Central to the mission of the Institute for Justice is reinvigorating the founding principles of the First Amendment to the U.S. Constitution. We seek to defend the free flow of information—information that is indispensable to our democratic form of government and to our free enterprise economy.
- Since IJ’s founding, we have launched more than 60 lawsuits to defend the First Amendment and have won the vast majority of them, including one U.S. Supreme Court victory and eight major victories at the federal appellate court level.
- In 2017, we launched five new lawsuits, including cases challenging the regulation of dietary advice in Florida, the regulation of teaching in California and North Carolina, and the regulation of speech about engineering topics in Oregon.
- Our lawsuits have earned considerable media coverage by outlets including The New York Times, The Wall Street Journal, The Washington Post, USA Today and The Associated Press and in columns by George Will.
To protect free speech rights, IJ litigates to protect commercial, occupational and political speech. Because free markets depend on the free flow of information, IJ has long defended the right of business owners to communicate commercial speech to their customers. The Institute for Justice has also litigated groundbreaking cases in defense of occupational speech, protecting authors, tour guides, interior designers and others who speak for a living or offer advice from government regulations designed to stifle or silence their speech. Finally, we have been at the forefront of the fight against laws that hamstring the political speech of ordinary citizens and entrench political insiders. These laws include burdensome campaign finance laws and restrictions on grassroots lobbying.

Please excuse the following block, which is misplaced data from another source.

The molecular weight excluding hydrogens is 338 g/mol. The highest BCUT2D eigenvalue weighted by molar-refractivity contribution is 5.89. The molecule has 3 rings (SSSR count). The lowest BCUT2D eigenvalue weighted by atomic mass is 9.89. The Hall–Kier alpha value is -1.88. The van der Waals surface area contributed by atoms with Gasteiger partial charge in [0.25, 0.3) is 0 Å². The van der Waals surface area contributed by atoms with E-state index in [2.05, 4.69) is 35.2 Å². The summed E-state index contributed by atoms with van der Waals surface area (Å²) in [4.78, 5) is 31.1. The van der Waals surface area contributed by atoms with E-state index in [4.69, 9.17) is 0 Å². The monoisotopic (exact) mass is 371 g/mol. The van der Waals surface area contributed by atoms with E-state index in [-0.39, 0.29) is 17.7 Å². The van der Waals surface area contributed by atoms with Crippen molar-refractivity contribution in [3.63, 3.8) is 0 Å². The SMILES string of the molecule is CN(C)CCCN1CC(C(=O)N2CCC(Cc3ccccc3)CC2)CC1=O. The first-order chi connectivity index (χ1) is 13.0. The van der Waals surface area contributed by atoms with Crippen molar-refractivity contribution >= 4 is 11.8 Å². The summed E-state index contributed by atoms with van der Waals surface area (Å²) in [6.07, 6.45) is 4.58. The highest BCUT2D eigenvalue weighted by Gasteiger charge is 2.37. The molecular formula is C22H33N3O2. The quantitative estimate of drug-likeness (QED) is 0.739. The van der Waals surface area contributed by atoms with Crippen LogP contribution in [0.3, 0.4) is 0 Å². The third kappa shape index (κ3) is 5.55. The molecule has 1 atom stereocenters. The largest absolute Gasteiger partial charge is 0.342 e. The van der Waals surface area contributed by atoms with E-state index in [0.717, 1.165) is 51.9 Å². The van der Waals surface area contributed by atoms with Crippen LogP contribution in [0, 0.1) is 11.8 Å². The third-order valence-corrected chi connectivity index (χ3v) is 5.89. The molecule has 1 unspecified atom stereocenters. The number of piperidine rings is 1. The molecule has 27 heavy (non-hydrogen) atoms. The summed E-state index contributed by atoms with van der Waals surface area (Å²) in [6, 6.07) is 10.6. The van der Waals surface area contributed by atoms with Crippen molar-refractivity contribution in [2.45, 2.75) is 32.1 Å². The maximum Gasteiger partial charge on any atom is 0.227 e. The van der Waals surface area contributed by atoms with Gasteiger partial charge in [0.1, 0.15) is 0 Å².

Through IJ’s litigation, we seek to ensure that government regulation is constrained and that speakers and listeners are able to freely exchange information on the topics that matter most to them. Speakers and listeners should determine the value of speech, not the government.
Entrepreneur Fined $1,000 for Using Public Information to Draw Lines on Maps Files Federal Lawsuit Against California
Do you need a government license to trace a map from publicly available data? It might sound ridiculous, but in California the answer is “yes.” An entrepreneur joined with the Institute for Justice (IJ) to file a federal lawsuit challenging these regulations because they violate his First Amendment rights.
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First Amendment Research
Commercial Speech | Economic Liberty | First Amendment | Food Freedom | Food Freedom
The question of whether the Constitution allows the government to change the meanings of words is receiving renewed interest in the aftermath of the FDA’s announcement that it intends to examine whether it should begin…
Commercial Speech | First Amendment | Occupational Licensing
More Americans than ever need a license to work. But what do occupational licenses actually accomplish? This case study of one such license adds to a growing body of research that suggests this red tape…